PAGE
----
There are several different types of birds used in the game. In the earliest levels, the basic red bird is the only one available.[9] As the player advances through the game, additional types of birds become available. Some birds are effective against particular materials, and some have special abilities that may be activated by the player while the bird is airborne.[11] For example, a blue bird can separate into three small birds,[9] a black bird explodes,[11] and a white bird can drop explosive eggs.[9] The pigs themselves also appear in different sizes. While small pigs are relatively weak and are easily destroyed either by direct hits or by debris from the damaged structures, larger pigs are able to sustain more damage. In addition, some pigs wear helmets as armor, making them even more resistant to damage; pigs with crowns or moustaches can take the most damage. Each level starts with the number, types, and order of birds pre-determined.[9][11] If all of the pigs are defeated by the time the last bird is used, the level is completed and the next level is unlocked.[9] Points are scored for each pig defeated as well as for damage to, or destruction of, structures, and bonus points are awarded for any unused birds. Upon completing each level, players receive one, two, or three stars, depending on the score received. Players may re-attempt unlocked levels as many times as they wish in order to complete them successfully or to earn additional points or stars. In early 2009, Rovio staff began reviewing proposals for potential games. One such proposal came from senior game designer Jaakko Iisalo[12] in the form of a simulated screenshot featuring some angry-looking birds with no visible legs or wings.[13] While the picture gave no clue as to what type of game was being played, the staff liked the characters,[13] and the team elected to design a game around them.[14] As the concept of Angry Birds was developed, the staff realized the birds needed an enemy.[12] At the time, the "swine flu" epidemic was in the news, so the staff made the birds' enemies pigs.[12] The initial cost to develop Angry Birds was estimated to exceed €100,000, not including money spent on the subsequent updates.[13] For the iOS version, Rovio partnered with distributor Chillingo to publish the game to the App Store.[15] Since then Rovio has self-published almost all of the later ports of the game, with the exception of the PlayStation Portable version, which was produced under license by Abstraction Games and then distributed by Chillingo When Rovio began writing new versions of the game for other devices, new issues came to light. As the team began working on a version for Android systems, they observed the large number of configurations of device types and versions of the Android software.[12] The number of combinations of software version, processor speed and even user interfaces was significantly larger than that for the earlier iOS version.[17] Ultimately, the team settled on a minimum set of requirements,[12] even though that left nearly 30 types of Android phones unable to run the game, including some newly released phones.[17] One month after the initial release on Android, Rovio Mobile began designing a simpler version of the game for these other devices.[17] In early 2010, Rovio began developing a variant of Angry Birds for Facebook.[18] The project became one of the company's largest, with development taking over a year.[18] The company understood the challenges of transplanting a game concept between social platforms and mobile/gaming systems. In a March 2011 interview, Rovio's Peter Vesterbacka said, "you can’t take an experience that works in one environment and one ecosystem and force-feed it onto another. It's like Zynga. They can’t just take FarmVille and throw it on mobile and see what sticks. The titles that have been successful for them on mobile are the ones they’ve built from the ground up for the platform.”[18] The Facebook version was expected to incorporate social-gaming concepts and in-game purchases and was scheduled to enter beta-testing in April 2011;[18] the game became officially available on Facebook in February 2012.[19]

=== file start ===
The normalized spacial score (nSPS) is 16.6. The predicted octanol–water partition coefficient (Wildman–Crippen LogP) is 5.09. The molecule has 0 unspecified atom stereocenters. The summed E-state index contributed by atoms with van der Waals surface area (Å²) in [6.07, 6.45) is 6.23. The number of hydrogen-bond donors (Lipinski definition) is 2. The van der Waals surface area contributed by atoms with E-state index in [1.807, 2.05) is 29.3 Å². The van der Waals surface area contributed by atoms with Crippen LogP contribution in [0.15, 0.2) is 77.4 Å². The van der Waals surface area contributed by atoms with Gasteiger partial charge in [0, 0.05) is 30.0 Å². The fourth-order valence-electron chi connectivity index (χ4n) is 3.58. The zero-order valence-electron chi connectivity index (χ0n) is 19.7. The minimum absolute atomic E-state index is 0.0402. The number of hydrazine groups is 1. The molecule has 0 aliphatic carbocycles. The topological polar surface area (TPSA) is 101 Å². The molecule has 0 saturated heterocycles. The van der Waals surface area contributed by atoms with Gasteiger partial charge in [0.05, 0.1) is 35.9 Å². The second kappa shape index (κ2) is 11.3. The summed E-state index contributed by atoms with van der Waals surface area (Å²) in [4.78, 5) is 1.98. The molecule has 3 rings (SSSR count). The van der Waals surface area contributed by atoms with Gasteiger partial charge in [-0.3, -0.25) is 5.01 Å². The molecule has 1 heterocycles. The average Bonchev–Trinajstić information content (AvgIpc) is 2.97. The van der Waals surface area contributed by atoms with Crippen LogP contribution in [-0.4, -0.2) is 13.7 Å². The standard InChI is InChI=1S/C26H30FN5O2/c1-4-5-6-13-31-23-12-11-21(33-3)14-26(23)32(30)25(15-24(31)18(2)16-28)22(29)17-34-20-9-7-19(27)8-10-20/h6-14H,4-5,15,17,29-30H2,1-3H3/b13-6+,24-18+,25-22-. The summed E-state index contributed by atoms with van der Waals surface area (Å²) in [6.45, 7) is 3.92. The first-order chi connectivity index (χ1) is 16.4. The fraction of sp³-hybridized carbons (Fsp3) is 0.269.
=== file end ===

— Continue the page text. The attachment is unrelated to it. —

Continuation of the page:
Future improvements planned for the game include the ability to synchronize the player's progress across multiple devices; for example, a player who completes a level on an iOS device could log into their copy of the game on an Android device and see the same statistics and level of progress.[20] Release